Ghana was once a troubled nation that suffered five coups and decades of stagnation, before turning a corner in the 1990s. It is now a pacesetter for the continent’s efforts to become democratic. No other country in the region has had so many elections deemed free and fair, a reputation voter’s hold close to their hearts.

In a country where the provocative style of politics followed by the two main parties does not help to diffuse tension between rival parties, the electorate did well not to rise to the bait dished out by some of their own leaders.

Whether or not we have heard the last of this election result, one thing is for sure; the people of Ghana should yet again be applauded for their tolerance of the democratic process.

Long live democracy in Ghana!

Ben JK Anim-Antwi (@Kwesitheauthor)

Ghana’s presidential elections 2012

Meet the Candidates : Nana Akufo-Addo

 

On December 07 2012 Nana Dankwa Akufo-Addo of the NPP will have aspirations of becoming the President of Ghana for the second time in four years. This time round he will be hoping for a different outcome as in 2008 he was defeated by the late former President John Atta Mills of the NDC in a closely fought election that divided Ghana. Much of this division still remains four years down the line, and once again the NPP and NDC will slug it out next month in what could be another cliffhanger of a result.

But what of the NPP’S Flag bearer?  Akufo-Addo, a lawyer by trade was elected three times between 1996 and 2004 as Member of Parliament for the Abuakwa South constituency in the Eastern region of Ghana. From 2001 to 2007 he served as a Cabinet Minister, first as Attorney General and Minister for Justice and later as Foreign Minister for five years –  Akufo-Addo in many people’s eyes served President John Kufuor with distinction.

As Attorney General, he was responsible for the repeal of the Criminal Libel Law, a law that had been used to intimidate the media and criminalize free speech. The repeal has enabled the Ghanaian media to become one of the most vibrant and freest in Africa. Under his chairmanship of the Legal Sector Reform Committee, the implementation of the court automation programme was initiated. During his tenure as Foreign Minister, he was fully involved in the successful Economic Community of West African States (ECOWAS) peace efforts in Sierra Leone, Liberia, Ivory Coast, and Guinea Bissau, and was chairman of the ECOWAS Mediation and Security Council in 2003

It was these kinds of achievements that singled him out as a potential leader of the NPP. Thus Akufo-Addo resigned from the Kufuor government in July 2007 to contest for the position of presidential candidate of his party, the New Patriotic Party (NPP), the then ruling party of Ghana, for the 2008 elections. Competing against sixteen others, Akufo-Addo won 48% of the votes in the first round of that election, but was given a unanimous endorsement in the second round, making him the party’s presidential candidate.  He of course went on to lose that election in a run-off against John Atta Mills despite the fact in the first round Akufo-Addo received more votes than Mills.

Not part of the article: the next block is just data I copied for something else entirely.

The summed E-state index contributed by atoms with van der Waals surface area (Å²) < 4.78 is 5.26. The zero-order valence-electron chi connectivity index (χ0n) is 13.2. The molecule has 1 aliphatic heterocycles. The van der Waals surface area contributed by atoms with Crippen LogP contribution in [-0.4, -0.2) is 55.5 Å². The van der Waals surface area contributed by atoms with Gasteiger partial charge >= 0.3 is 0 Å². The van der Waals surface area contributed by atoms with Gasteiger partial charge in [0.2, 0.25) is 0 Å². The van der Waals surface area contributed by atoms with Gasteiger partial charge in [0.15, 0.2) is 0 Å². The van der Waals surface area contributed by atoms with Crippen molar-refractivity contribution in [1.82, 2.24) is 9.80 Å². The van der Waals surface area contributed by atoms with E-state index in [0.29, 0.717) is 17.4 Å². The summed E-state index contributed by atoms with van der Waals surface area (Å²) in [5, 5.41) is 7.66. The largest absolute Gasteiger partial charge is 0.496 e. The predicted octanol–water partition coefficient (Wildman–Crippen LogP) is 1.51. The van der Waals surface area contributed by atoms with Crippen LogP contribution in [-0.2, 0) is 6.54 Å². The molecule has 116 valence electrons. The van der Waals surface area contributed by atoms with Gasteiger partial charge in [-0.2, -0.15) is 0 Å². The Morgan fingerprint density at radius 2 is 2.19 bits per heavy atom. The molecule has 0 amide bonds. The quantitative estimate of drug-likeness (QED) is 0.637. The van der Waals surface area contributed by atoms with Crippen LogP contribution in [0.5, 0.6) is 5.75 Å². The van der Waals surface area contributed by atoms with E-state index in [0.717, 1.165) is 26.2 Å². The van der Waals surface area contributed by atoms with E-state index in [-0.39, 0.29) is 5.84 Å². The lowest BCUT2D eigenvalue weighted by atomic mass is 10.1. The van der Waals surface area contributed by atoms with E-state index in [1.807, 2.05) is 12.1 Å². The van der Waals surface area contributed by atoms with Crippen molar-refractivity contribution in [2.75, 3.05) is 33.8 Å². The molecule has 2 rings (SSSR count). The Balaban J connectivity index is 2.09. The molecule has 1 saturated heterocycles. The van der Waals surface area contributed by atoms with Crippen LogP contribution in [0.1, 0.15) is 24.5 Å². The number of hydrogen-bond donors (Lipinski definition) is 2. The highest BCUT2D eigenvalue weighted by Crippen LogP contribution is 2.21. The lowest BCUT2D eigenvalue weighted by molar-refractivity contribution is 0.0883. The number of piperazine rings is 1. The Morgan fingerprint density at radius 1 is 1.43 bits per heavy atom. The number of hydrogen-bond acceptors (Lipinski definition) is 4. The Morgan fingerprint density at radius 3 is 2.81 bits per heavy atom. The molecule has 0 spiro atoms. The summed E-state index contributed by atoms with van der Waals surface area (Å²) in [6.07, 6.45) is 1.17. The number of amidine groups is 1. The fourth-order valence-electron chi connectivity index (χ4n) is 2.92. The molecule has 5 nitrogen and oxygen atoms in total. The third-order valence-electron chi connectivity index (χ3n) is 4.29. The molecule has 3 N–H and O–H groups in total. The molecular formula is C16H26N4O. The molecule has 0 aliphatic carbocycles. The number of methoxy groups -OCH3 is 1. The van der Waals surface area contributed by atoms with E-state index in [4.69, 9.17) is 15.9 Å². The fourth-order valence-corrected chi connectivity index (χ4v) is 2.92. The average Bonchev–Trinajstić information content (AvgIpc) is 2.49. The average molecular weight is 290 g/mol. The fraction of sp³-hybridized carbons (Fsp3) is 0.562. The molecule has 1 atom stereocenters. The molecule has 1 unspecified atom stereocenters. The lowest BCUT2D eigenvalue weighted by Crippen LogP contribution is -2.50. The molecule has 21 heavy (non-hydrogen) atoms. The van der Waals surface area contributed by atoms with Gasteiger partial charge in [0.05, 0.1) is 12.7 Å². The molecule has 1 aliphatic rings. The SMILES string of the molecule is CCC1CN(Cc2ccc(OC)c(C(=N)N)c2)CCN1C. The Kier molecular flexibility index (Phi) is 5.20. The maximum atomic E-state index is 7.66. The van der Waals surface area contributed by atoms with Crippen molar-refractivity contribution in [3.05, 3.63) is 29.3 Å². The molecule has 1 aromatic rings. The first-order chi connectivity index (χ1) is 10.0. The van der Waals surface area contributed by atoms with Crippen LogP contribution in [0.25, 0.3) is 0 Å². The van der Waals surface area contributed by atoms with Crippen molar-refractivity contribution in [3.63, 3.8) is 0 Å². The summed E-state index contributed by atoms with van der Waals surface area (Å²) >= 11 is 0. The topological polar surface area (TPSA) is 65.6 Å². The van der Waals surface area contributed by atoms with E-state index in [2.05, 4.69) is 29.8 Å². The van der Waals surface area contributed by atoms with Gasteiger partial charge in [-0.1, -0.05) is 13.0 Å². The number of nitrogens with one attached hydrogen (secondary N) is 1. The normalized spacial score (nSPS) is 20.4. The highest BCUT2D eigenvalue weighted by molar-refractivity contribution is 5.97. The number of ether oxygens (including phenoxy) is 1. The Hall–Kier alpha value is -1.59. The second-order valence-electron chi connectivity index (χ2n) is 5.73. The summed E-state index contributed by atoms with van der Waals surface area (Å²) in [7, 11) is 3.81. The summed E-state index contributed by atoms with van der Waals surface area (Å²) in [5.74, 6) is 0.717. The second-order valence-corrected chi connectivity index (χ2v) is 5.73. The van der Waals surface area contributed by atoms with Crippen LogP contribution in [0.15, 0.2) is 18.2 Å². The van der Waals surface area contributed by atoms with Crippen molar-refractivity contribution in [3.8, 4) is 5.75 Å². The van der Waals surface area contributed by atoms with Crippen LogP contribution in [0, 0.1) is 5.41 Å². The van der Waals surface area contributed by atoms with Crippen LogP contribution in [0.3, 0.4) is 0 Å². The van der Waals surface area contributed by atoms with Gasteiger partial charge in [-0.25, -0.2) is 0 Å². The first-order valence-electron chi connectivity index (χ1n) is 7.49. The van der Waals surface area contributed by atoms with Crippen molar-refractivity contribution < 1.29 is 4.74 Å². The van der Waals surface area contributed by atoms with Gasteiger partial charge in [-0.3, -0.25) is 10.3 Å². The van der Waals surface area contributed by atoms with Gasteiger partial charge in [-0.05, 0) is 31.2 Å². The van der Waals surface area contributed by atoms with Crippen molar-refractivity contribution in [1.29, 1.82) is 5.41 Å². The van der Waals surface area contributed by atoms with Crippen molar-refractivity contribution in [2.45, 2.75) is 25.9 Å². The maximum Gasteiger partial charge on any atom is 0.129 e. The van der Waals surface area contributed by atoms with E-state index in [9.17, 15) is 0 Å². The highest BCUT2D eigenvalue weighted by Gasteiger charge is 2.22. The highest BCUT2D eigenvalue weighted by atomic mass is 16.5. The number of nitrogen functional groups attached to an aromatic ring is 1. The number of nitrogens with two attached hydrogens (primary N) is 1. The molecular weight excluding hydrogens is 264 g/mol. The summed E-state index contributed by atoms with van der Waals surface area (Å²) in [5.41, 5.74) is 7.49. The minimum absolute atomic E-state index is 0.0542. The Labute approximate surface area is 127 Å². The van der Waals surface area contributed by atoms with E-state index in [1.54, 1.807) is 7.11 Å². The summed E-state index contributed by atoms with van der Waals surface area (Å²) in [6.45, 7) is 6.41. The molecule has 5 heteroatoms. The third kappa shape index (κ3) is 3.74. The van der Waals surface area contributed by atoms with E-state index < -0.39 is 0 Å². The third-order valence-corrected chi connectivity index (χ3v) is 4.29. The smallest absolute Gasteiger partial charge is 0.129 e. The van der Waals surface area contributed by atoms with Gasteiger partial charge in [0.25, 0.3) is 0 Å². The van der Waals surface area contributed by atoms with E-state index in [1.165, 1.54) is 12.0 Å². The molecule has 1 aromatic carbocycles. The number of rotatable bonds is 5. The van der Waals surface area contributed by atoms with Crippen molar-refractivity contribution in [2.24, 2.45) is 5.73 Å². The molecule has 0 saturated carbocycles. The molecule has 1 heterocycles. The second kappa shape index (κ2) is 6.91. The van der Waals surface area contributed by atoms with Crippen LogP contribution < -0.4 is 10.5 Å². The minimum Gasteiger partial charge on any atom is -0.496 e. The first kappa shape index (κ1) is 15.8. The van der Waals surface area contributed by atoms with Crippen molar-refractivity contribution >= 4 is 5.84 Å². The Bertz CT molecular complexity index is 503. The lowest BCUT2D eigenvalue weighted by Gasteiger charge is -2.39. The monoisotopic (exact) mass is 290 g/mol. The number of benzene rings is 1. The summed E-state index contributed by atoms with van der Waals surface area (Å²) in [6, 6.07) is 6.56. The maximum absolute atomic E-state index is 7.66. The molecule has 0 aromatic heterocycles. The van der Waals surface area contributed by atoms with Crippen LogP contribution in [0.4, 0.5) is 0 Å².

Since receiving his party’s endorsement to run in the 2012 elections Akufo-Addo and the NPP have been campaigning on an anti-corruption platform. The slogan “Ghana MUST move forward” has been used to promote their policies on Jobs, Education & Healthcare.

Some of the NPP’s key ideologies/policies are as follows:

 

  • Job creation through economic growth: By implementing a Trade Policy that focuses on job creation for all. They believe this is the only way to break the hand to mouth existence and free Ghanaians to aspire to a better life and prosperity.

 

 

 

  • Building an educated society: By ensuring that no child is denied access to secondary education. Akufo-Addo and the NPP plan to remove the biggest obstacles that currently stand in the way of this (cost and access), in addition to tuition and other costs already borne by government. The NPP pledge that admission, library, computer, science centre and examination fees will all be free. They plan to fund this using a percentage of the oil revenues allocated to the Ghana National Petroleum Company.

 

 

 

  • Expanding access to quality health care: By reviving and restoring confidence in the NHIS, bringing public healthcare to Ghanaians doorsteps. Akufo-Addo’s goal is to achieve universal coverage of the NHIS for all Ghanaians. The NPP will spend more on public-health education and primary healthcare. They also plan to expand health facilities and increase the training of health workers.

 

 

Nana Akufo-Addo is an accomplished politician but does his policies and ideas have any substance? He is indeed correct that Ghana must move forward but is he the man to help us achieve this?

Leave your comments below

Ben JK Anim-Antwi (@Kwesitheauthor)

Ghana’s presidential elections 2012

Meet the Candidates :  President John Dramani Mahama

With less than a month before the Ghanaian Presidential elections it is only right we give our readers an insight into the candidates vying for the top job in Ghana. Over the next three weeks we will be profiling the three main candidates.